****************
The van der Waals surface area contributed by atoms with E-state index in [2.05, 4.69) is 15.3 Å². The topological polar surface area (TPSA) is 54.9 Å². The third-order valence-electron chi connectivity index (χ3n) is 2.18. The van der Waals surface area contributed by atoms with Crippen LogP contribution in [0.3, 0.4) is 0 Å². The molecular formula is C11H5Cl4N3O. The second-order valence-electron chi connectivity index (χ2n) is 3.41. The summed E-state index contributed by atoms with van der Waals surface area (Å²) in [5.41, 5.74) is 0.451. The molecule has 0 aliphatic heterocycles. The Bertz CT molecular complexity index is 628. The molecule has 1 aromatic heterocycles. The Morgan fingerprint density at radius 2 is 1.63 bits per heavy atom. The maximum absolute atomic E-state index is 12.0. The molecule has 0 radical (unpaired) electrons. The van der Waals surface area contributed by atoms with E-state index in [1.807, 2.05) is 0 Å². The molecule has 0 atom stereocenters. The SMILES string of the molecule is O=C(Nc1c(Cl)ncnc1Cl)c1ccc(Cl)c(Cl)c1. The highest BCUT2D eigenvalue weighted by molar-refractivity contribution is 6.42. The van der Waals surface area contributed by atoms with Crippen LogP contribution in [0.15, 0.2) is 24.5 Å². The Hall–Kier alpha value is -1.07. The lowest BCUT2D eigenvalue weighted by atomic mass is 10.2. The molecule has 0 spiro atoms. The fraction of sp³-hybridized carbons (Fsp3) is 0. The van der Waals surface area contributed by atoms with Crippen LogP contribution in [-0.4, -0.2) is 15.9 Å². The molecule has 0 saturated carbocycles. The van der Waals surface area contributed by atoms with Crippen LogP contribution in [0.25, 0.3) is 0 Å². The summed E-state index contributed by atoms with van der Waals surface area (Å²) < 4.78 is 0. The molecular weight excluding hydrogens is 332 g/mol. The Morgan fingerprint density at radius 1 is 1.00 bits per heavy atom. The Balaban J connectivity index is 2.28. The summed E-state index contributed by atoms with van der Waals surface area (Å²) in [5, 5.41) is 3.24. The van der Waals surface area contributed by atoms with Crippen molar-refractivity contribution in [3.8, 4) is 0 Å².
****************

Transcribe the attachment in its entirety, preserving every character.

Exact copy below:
The van der Waals surface area contributed by atoms with E-state index in [2.05, 4.69) is 15.3 Å². The topological polar surface area (TPSA) is 54.9 Å². The third-order valence-electron chi connectivity index (χ3n) is 2.18. The van der Waals surface area contributed by atoms with Crippen LogP contribution in [0.3, 0.4) is 0 Å². The molecular formula is C11H5Cl4N3O. The second-order valence-electron chi connectivity index (χ2n) is 3.41. The summed E-state index contributed by atoms with van der Waals surface area (Å²) in [5.41, 5.74) is 0.451. The molecule has 0 aliphatic heterocycles. The Bertz CT molecular complexity index is 628. The molecule has 1 aromatic heterocycles. The Morgan fingerprint density at radius 2 is 1.63 bits per heavy atom. The maximum absolute atomic E-state index is 12.0. The molecule has 0 radical (unpaired) electrons. The van der Waals surface area contributed by atoms with E-state index in [1.807, 2.05) is 0 Å². The molecule has 0 atom stereocenters. The SMILES string of the molecule is O=C(Nc1c(Cl)ncnc1Cl)c1ccc(Cl)c(Cl)c1. The highest BCUT2D eigenvalue weighted by molar-refractivity contribution is 6.42. The van der Waals surface area contributed by atoms with Crippen LogP contribution in [0.15, 0.2) is 24.5 Å². The Hall–Kier alpha value is -1.07. The lowest BCUT2D eigenvalue weighted by atomic mass is 10.2. The molecule has 0 spiro atoms. The fraction of sp³-hybridized carbons (Fsp3) is 0. The van der Waals surface area contributed by atoms with Crippen LogP contribution in [-0.4, -0.2) is 15.9 Å². The molecule has 0 saturated carbocycles. The van der Waals surface area contributed by atoms with Crippen LogP contribution in [0.25, 0.3) is 0 Å². The summed E-state index contributed by atoms with van der Waals surface area (Å²) < 4.78 is 0. The molecular weight excluding hydrogens is 332 g/mol. The Morgan fingerprint density at radius 1 is 1.00 bits per heavy atom. The Balaban J connectivity index is 2.28. The summed E-state index contributed by atoms with van der Waals surface area (Å²) in [5, 5.41) is 3.24. The van der Waals surface area contributed by atoms with Crippen molar-refractivity contribution in [3.8, 4) is 0 Å².